11) What kind of goal should one keep before a tournament? Should it be based on realistic chances or quality of preparation gone through before the event or should it be very optimistic no matter what are the practical chances?

Goals are hardly ever useful. What you should focus on is playing good chess. Especially if you have had years of disappointment. Why add to the disappointment? Why try to solve years of frustration in ten days?

Prepare a lot. Expand your knowledge of the game. Try to solve the problem of β€œwhat is the move I should play here” on every move as good as you can and then see what happens.

Get back to the feeling you must have had at some point of chess being a wonderful game. Get back to the excitement and joy of playing.

Results will come. Games end. Do not worry about it; you cannot influence it by doing so anyway…

If you want a goal, make it something that is not reliant on the performance of your opponent.

Take this example: In 2005 I played in Cappelle La Grande. Not a tournament I enjoyed. I also struggled and had a few bad games. I lost to a little boy and I was lucky to draw against another local boy. Only years later did I return to this tournament and saw that the boys, Feller and Edouard were now both rated about 2650.

If I had focused on my effort instead, I would have been happier. I have done this since 2006 and my chess has not suffered at all. On the contrary.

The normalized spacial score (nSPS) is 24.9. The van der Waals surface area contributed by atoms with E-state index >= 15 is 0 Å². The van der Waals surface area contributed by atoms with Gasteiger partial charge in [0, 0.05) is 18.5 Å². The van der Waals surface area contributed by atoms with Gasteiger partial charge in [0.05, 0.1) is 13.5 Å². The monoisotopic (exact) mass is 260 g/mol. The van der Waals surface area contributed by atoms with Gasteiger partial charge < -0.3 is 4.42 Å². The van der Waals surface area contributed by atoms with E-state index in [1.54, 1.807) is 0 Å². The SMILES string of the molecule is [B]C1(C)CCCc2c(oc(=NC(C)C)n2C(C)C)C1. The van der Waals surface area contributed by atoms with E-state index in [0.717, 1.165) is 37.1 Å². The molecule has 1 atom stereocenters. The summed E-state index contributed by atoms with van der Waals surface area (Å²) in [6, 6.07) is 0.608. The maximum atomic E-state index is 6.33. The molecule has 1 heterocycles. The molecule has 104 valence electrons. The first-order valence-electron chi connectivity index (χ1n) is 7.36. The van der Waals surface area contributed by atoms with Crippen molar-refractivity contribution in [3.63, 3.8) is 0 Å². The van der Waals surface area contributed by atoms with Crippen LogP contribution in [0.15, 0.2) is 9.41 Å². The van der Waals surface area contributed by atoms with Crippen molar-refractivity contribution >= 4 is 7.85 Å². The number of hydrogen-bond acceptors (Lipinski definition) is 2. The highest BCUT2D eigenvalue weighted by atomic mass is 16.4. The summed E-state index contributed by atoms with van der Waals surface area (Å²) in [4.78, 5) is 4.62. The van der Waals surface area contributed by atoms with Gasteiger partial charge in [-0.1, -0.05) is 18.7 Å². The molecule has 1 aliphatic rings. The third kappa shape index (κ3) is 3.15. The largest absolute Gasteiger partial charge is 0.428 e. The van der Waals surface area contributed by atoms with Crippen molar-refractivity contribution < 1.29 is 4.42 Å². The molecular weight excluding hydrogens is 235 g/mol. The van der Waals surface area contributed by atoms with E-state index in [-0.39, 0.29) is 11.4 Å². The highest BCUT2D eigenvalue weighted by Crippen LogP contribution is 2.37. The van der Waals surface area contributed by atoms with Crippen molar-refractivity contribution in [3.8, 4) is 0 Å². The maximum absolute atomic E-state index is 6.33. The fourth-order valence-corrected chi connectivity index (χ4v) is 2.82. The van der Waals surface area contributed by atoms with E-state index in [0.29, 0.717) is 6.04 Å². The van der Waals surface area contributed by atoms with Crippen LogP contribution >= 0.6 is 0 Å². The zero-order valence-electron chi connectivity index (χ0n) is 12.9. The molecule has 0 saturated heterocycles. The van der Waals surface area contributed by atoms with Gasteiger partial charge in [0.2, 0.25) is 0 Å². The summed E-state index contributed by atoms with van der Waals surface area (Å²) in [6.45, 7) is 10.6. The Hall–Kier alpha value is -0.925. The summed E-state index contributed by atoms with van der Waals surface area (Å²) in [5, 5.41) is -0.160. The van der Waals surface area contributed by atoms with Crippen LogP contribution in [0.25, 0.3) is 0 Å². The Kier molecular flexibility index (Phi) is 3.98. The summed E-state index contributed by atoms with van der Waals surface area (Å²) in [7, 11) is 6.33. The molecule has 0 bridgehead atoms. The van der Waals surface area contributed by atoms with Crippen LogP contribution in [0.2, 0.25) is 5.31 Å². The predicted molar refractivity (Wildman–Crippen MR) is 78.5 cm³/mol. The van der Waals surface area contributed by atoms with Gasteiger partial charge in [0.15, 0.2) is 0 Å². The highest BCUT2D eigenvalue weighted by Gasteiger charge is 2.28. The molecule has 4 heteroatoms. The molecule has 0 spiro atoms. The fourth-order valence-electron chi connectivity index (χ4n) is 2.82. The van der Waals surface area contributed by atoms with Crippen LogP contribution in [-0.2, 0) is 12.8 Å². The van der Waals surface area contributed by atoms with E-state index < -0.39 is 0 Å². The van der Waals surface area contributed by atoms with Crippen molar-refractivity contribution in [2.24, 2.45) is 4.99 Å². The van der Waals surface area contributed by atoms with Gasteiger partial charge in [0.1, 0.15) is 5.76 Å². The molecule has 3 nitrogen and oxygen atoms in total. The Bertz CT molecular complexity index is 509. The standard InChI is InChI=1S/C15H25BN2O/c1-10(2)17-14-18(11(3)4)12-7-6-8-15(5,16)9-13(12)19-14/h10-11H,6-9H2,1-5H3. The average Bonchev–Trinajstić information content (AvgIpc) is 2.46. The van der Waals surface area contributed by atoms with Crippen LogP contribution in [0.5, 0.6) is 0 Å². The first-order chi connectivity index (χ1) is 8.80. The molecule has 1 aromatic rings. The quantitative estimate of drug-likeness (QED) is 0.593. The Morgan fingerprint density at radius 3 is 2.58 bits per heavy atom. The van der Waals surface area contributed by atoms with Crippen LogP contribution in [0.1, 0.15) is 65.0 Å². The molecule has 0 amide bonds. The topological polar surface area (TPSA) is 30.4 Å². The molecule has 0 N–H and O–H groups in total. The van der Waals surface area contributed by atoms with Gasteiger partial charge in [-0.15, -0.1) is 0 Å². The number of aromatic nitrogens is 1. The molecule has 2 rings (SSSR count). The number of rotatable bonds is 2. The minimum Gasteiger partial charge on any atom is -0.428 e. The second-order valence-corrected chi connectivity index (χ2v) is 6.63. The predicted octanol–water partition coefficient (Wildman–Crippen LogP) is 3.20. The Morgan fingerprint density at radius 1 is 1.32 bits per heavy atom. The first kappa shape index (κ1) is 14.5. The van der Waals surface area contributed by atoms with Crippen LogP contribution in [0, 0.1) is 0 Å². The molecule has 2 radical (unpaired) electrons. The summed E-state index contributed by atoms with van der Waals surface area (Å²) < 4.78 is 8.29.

I have not had specific goals since then. I wanted to play well and at times I succeeded. I also won tournaments of course, which was nice.

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  1. Janman
    July 21st, 2014 at 10:34 | #1

    I think your comment and anecdote on #11 are very valuable – to players of any strength. I must say that you have developed into an extraordinary trainer and I really appreciate your clear style, both here and in your books. Many thanks.

  2. Jacob Aagaard
    July 21st, 2014 at 11:34 | #2

    @Janman
    Thank you. If keeping your head cool and not over-reacting or over-evaluating things gone back, then I think you are right :-).

  3. Seth
    July 22nd, 2014 at 00:39 | #3

    Attitude changes and learning to deal with disappointing results mid-tournament are extremely important.

    Very often I would turn a win into a draw and a draw into a loss vs a lower-rated opponent and the rest of my tournament would fall apart. About 2 years ago, I learned how to deal with these situations:

    1) Keep concentration levels high during so-called “winning positions.” Convert these blasted things! Then it’s easier not to beat yourself up later. Once you start doing this, you learn other skills such as pressing for an advantage in equal positions and sometimes turning these drawish positions into wins. Exhaust all resources in a position (Carlsen style!).

    2) When I would draw (or lose to) someone 200 pts lower than me, I used to react to the result like it was the end of the world. Not anymore. After a bad result, it’s OK to grimace after shaking hands but then you need to move on to the next game. Forget what happened. Dwelling on the past only leads to more bad results and the bleeding of rating points.

    These two factors might be the biggest factor in a steady rating increase (Approx 2270 FIDE to 2380 and 2 IM norms). I’m scoring close to 80% against players rated lower than I am, and my maximum loss of rating points in a single event was only about 20-25 pts about a year ago.